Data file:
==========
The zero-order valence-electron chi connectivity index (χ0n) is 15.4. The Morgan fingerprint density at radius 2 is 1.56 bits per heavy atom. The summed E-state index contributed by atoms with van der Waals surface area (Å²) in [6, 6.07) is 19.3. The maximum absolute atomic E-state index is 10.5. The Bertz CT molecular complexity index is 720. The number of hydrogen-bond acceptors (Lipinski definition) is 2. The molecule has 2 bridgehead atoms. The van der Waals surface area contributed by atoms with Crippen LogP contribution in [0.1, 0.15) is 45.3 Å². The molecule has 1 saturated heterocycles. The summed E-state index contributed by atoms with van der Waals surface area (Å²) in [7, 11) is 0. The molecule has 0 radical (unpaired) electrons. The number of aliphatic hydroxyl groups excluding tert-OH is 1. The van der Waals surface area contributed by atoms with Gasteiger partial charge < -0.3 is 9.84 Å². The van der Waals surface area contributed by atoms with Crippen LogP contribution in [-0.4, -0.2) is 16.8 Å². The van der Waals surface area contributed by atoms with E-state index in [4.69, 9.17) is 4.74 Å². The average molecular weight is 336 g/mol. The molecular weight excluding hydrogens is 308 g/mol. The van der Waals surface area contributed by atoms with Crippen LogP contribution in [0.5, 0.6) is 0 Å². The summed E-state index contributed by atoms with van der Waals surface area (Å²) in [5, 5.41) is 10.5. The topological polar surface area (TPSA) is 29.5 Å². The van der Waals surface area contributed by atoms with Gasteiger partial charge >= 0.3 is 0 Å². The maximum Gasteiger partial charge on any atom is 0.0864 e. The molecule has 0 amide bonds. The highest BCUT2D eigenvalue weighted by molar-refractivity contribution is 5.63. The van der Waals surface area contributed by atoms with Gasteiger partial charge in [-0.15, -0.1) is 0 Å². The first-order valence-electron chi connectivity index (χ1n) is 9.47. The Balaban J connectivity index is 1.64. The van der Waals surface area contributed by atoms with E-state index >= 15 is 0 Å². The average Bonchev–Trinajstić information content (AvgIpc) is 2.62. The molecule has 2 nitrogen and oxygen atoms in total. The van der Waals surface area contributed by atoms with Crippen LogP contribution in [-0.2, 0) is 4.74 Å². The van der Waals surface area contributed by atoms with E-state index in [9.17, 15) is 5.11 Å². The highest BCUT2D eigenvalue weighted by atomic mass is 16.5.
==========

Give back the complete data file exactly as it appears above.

The zero-order valence-electron chi connectivity index (χ0n) is 15.4. The Morgan fingerprint density at radius 2 is 1.56 bits per heavy atom. The summed E-state index contributed by atoms with van der Waals surface area (Å²) in [6, 6.07) is 19.3. The maximum absolute atomic E-state index is 10.5. The Bertz CT molecular complexity index is 720. The number of hydrogen-bond acceptors (Lipinski definition) is 2. The molecule has 2 bridgehead atoms. The van der Waals surface area contributed by atoms with Crippen LogP contribution in [0.1, 0.15) is 45.3 Å². The molecule has 1 saturated heterocycles. The summed E-state index contributed by atoms with van der Waals surface area (Å²) in [7, 11) is 0. The molecule has 0 radical (unpaired) electrons. The number of aliphatic hydroxyl groups excluding tert-OH is 1. The van der Waals surface area contributed by atoms with Gasteiger partial charge < -0.3 is 9.84 Å². The van der Waals surface area contributed by atoms with Crippen LogP contribution in [-0.4, -0.2) is 16.8 Å². The van der Waals surface area contributed by atoms with E-state index in [4.69, 9.17) is 4.74 Å². The average molecular weight is 336 g/mol. The molecular weight excluding hydrogens is 308 g/mol. The van der Waals surface area contributed by atoms with Crippen LogP contribution in [0.5, 0.6) is 0 Å². The summed E-state index contributed by atoms with van der Waals surface area (Å²) in [5, 5.41) is 10.5. The topological polar surface area (TPSA) is 29.5 Å². The van der Waals surface area contributed by atoms with Gasteiger partial charge >= 0.3 is 0 Å². The maximum Gasteiger partial charge on any atom is 0.0864 e. The molecule has 0 amide bonds. The highest BCUT2D eigenvalue weighted by molar-refractivity contribution is 5.63. The van der Waals surface area contributed by atoms with Gasteiger partial charge in [-0.15, -0.1) is 0 Å². The first-order valence-electron chi connectivity index (χ1n) is 9.47. The Balaban J connectivity index is 1.64. The van der Waals surface area contributed by atoms with E-state index >= 15 is 0 Å². The average Bonchev–Trinajstić information content (AvgIpc) is 2.62. The molecule has 2 nitrogen and oxygen atoms in total. The van der Waals surface area contributed by atoms with Crippen LogP contribution in [-0.2, 0) is 4.74 Å². The van der Waals surface area contributed by atoms with E-state index in [9.17, 15) is 5.11 Å². The highest BCUT2D eigenvalue weighted by atomic mass is 16.5.